hungarian economy

Not only democracy but the free market economy is in danger in Hungary

We have often talked about the hundreds and hundreds of new laws and amendments Fidesz politicians “propose.” Naturally, very few of these laws and amendments are genuine in the sense of actually originating with the MPs who turn them in. Individual members’ proposals are just a convenient way of avoiding thorough preparation and discussion. The preparation of these laws and amendments is often farmed out to Fidesz-friendly law firms whose members with great speed throw together something that often turns out to be very poor legislative work.

The purpose of amendments is frequently obscure. It can happen that something that didn’t seem at all significant at the time it was adopted turns out to be of huge importance. It has happened more than once that the “evil” intent of the piece of legislation became clear only months later.

On October 11 László Koszorús, a Fidesz MP, turned in an amendment to the Competition Act of 1996 which entrusted the Hungarian Competition Authority (Gazdasági Versenyhivatal) with surveillance control of all mergers and acquisitions that might be “essential” from the point of view of the national economy. The Authority can scotch a merger or acquisition if it significantly reduces competition. Article 24 of the Competition Act defines the thresholds above which the authorization of a merger has to be approved by the Competition Authority. László Koszorús’s amendment to this article adds a new section which would allow the government to approve a merger without its being scrutinized by the Competition Authority “in case that merger is considered to be significant from the point of view of national strategy, especially in the case of mergers that would save jobs, would strengthen international competitiveness, and would secure basic supplies to the population.”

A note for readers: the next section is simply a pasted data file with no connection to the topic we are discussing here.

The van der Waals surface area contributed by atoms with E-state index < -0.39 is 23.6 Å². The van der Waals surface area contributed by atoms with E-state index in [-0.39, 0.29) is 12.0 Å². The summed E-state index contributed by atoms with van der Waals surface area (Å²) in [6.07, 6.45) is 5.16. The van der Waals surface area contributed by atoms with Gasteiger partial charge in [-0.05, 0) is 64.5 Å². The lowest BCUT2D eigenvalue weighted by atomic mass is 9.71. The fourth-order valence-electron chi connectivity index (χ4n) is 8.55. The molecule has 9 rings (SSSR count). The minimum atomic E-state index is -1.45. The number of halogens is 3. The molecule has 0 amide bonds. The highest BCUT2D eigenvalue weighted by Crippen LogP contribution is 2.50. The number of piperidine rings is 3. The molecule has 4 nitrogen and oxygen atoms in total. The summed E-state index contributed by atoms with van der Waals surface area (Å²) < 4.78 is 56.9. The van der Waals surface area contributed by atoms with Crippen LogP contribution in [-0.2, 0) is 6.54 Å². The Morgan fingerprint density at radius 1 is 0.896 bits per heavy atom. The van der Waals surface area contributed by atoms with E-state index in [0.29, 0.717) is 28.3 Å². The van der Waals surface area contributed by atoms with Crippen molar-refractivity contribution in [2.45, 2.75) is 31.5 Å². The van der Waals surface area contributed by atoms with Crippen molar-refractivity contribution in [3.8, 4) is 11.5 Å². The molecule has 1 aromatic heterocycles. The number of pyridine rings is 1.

Hungarian journalists miss a lot of new amendments, which is not surprising given the tsunami of legislative work, but this one was not overlooked. Index immediately picked it up and explained to its readers what the amendment means. Even if a merger of two companies would contravene competitiveness, would negatively influence the price of products, would be harmful to the consumers, the government despite all that could allow the merger to go ahead. With this amendment the government would seriously limit the jurisdiction of the Competition Authority which is, after all, the guardian of competition and which serves the interests of the consumers. Index learned that this latest move of the Orbán government came as a surprise to the Competition Authority itself. But there is nothing unusual in that. This is how things go in today’s Hungary.

Hungarian Competition Authority / Photo István Fazekas, HVG

Hungarian Competition Authority / Photo István Fazekas, HVG

Speculation followed the announcement. What can possibly be afoot? Surely, as is usual in Orbán’s Hungary, the amendment serves a specific purpose. What large merger is in the offing which the Orbán government wants but which the Competition Authority would most likely veto? One thing is sure, concluded Index, Koszorús’s explanation of saving jobs is not the true reason; it has to be something else.

Today HVG picked the topic up and offered several possible reasons for the amendment and for the curtailment of the Authority’s competence. One is the potential nationalization and merger of the utility companies. The paper also pointed out that the merger for which the amendment was most likely designed must involve companies that belong to national competence, i.e. they are not so big that one would need the permission of the European Commission to go ahead with a merger. HVG learned from a Fidesz official in charge of economic matters that the government is currently working on the creation of “non-profit” utility companies. In the case of nationalization the government would have to determine the optimal size of these companies so they could be run on a non-profit basis with the least amount of loss.